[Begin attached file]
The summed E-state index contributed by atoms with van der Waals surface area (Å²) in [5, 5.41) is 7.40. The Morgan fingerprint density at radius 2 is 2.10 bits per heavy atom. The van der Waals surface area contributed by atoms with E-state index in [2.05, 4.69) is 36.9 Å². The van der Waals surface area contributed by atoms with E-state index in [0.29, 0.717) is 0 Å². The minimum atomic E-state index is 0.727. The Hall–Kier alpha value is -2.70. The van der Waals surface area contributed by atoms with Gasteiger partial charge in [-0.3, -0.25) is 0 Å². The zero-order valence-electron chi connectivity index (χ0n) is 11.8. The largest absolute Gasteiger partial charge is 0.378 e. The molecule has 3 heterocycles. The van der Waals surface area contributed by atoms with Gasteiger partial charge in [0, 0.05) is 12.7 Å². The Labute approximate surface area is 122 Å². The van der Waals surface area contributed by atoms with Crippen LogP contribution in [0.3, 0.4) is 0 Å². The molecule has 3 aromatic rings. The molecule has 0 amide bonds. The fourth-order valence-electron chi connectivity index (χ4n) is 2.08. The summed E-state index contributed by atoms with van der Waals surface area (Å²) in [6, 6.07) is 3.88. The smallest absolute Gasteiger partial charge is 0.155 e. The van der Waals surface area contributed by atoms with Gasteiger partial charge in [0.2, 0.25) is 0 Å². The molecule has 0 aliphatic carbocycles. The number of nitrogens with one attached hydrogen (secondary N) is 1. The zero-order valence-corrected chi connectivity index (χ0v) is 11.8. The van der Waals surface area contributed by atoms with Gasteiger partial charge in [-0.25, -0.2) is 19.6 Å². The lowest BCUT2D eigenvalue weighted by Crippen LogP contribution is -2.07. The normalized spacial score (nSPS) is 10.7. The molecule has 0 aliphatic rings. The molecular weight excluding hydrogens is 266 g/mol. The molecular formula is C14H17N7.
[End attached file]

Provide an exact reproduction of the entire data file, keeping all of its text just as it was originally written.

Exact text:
The summed E-state index contributed by atoms with van der Waals surface area (Å²) in [5, 5.41) is 7.40. The Morgan fingerprint density at radius 2 is 2.10 bits per heavy atom. The van der Waals surface area contributed by atoms with E-state index in [2.05, 4.69) is 36.9 Å². The van der Waals surface area contributed by atoms with E-state index in [0.29, 0.717) is 0 Å². The minimum atomic E-state index is 0.727. The Hall–Kier alpha value is -2.70. The van der Waals surface area contributed by atoms with Gasteiger partial charge in [-0.3, -0.25) is 0 Å². The zero-order valence-electron chi connectivity index (χ0n) is 11.8. The largest absolute Gasteiger partial charge is 0.378 e. The molecule has 3 heterocycles. The van der Waals surface area contributed by atoms with Gasteiger partial charge in [0, 0.05) is 12.7 Å². The Labute approximate surface area is 122 Å². The van der Waals surface area contributed by atoms with Crippen LogP contribution in [0.3, 0.4) is 0 Å². The molecule has 3 aromatic rings. The molecule has 0 amide bonds. The fourth-order valence-electron chi connectivity index (χ4n) is 2.08. The summed E-state index contributed by atoms with van der Waals surface area (Å²) in [6, 6.07) is 3.88. The smallest absolute Gasteiger partial charge is 0.155 e. The van der Waals surface area contributed by atoms with Gasteiger partial charge in [0.2, 0.25) is 0 Å². The molecule has 0 aliphatic carbocycles. The number of nitrogens with one attached hydrogen (secondary N) is 1. The zero-order valence-corrected chi connectivity index (χ0v) is 11.8. The van der Waals surface area contributed by atoms with Gasteiger partial charge in [-0.25, -0.2) is 19.6 Å². The lowest BCUT2D eigenvalue weighted by Crippen LogP contribution is -2.07. The normalized spacial score (nSPS) is 10.7. The molecule has 0 aliphatic rings. The molecular weight excluding hydrogens is 266 g/mol. The molecular formula is C14H17N7.